Australian households should be prepared for further hikes in living costs as the economy showed the first signs of slowing growth in the first quarter of 2022.
According to a survey by the Australian Bureau of Statistics in May, over one-third of local businesses (38 percent) were expected to raise prices by more than usual.
Among those businesses, 92 percent cited increases in costs of products or services used as the reason for lifting prices, followed by rising fuel or energy prices (78 percent) and other business overhead costs (50 percent).
Notably, over half of all businesses in manufacturing, construction, wholesale trade, and accommodation and food services intended to push up their goods and services prices in the next three months.
At the same time, 43 percent of Australian businesses saw their operating expenses rise in May 2022 to the highest level since July 2020. Additionally, one in three businesses expected their expenses to go up over the next month.
Meanwhile, economic figures released in the week commencing May 23 suggested that the Australian economy barely grew in the first quarter of 2022.
Household spending, an important component that makes up the national accounts, rose by 1.9 percent in March, up 6.6 percent from 2021.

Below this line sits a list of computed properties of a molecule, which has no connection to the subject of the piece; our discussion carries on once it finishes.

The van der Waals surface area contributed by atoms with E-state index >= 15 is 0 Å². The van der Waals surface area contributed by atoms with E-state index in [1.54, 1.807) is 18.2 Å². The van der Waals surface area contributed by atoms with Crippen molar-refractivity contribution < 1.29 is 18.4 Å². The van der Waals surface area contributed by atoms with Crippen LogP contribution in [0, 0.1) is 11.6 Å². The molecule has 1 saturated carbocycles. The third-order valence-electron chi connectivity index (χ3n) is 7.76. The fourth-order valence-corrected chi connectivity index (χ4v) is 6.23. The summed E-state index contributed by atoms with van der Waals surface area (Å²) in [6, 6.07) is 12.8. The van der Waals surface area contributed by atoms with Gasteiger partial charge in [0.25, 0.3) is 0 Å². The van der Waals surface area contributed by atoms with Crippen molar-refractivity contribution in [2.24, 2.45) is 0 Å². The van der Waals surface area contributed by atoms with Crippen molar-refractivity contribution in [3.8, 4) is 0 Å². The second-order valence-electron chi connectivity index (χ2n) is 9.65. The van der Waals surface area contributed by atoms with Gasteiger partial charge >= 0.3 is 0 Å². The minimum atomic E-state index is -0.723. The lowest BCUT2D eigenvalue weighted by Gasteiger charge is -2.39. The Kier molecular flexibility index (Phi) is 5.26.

However, construction work declined in the March quarter as the total value of construction work done in the March quarter dropped 0.9 percent to $53.7 billion. This was expected to put downside risks on economic growth.
Furthermore, there was a decrease in new private capital expenditure. The total amount of capital used by businesses dropped 0.3 percent to $33.6 billion in the March quarter, which was a far cry from the 1.3 percent increase predicted by economists.
BIS Oxford Economics head of macroeconomic forecasting Sean Langcake said the March quarter was not a good period for businesses to make investments.
“The rapid spread of Omicron cases left many firms short-handed as staff were forced to isolate or take sick leave,” he said.
“Flooding in New South Wales and Queensland at the end of the quarter will have also weighed on construction activity.”
ANZ Bank economists have forecast that GDP would only grow by 0.6 percent in the March quarter. Similarly, AMP economist Diana Mousina predicted a flat growth result for the period, which was expected to bring the annual growth rate down to 2.3 percent from 4.2 percent previously.
It is noteworthy that the possible weak growth results in the March quarter come before the impact of a steady increase in interest rates by the Reserve Bank of Australia materialises.
Commonwealth Bank senior economist Belinda Allen has forecast that the central bank would lift the cash rate by 0.25 percent at the June 7 board meeting.
She is also expecting similar rate hikes in July, August, November and the following February.
“This will take the cash rate to 1.60 percent,” she said.